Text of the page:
A DRM implementation is presumably still supposed to be present on every card, but because this never become popular, probably nobody would notice if it wasn't.

    reply to this | link to this | view in chronology ]

  • identicon
    Anonymous Coward, 20 Jul 2019 @ 7:05am

    Not likely much will change, as we already have 256 gb sticks plus people could just swap hard drives anyway. There are ways to fingerprint individual copies if the need arises, plus "sneakernet" is vulnerable to sting operations.

    What will change is the quality and nature of content. Much of it will be marketing copy designed to promote expensive seminars, etc. Fiction will become advertising copy since there won't be much point in selling it, and patronage will be the norm.

    Enforcement will be much stricter since the ease of stealing will be used to justify that.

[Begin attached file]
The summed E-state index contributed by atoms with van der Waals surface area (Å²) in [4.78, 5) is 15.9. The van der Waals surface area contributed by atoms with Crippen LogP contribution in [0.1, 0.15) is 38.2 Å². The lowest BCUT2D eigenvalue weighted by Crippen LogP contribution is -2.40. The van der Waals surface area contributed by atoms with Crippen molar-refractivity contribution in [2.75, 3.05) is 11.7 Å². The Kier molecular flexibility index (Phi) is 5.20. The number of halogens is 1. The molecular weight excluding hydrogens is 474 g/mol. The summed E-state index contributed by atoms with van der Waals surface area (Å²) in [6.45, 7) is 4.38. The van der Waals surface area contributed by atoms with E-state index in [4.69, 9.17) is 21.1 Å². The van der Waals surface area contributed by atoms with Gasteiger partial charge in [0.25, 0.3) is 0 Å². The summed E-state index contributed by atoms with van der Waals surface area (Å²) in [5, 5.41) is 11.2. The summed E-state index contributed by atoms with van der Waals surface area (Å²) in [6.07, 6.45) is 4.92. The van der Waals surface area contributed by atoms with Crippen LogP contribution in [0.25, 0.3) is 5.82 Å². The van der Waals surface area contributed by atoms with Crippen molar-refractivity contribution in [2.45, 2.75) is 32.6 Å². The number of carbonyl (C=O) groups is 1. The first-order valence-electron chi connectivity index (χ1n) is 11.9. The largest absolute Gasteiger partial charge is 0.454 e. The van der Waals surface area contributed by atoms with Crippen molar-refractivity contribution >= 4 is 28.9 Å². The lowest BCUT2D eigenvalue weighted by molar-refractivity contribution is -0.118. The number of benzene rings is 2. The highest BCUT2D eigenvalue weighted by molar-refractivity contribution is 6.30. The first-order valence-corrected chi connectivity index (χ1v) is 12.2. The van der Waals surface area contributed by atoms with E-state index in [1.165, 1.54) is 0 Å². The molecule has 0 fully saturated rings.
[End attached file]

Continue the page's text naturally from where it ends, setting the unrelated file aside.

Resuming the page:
reply to this | link to this | view in chronology ]

    • identicon
      Anonymous Coward, 20 Jul 2019 @ 7:40am

      Re:

      Explain why YouTube is full of interesting and educational content? Also note that patronage by a fan base, to support people with a demonstrated ability to create, is how many on YouTube produce the content that they give away to everyone.

      reply to this | link to this | view in chronology ]

      • identicon
        Anonymous Coward, 20 Jul 2019 @ 10:28am

        Re: Re:

        not everyone on YouTube makes a lot of money, and patronage is pretty rare except for the quasi-porn stuff. The big channels do well with advertising and marketing. I guess you think PewDiePie is critically acclaimed because he's rich.

        I did say advertising will replace sales of content but it will also change the nature of that content. High-quality productions like TV shows, feature films, etc. are giving way to blogging, reality shows, prank/comedy videos, makeup tutorials, and academic tuturong/aids. Some of this is forced by piracy, a lot more of it by increased competition.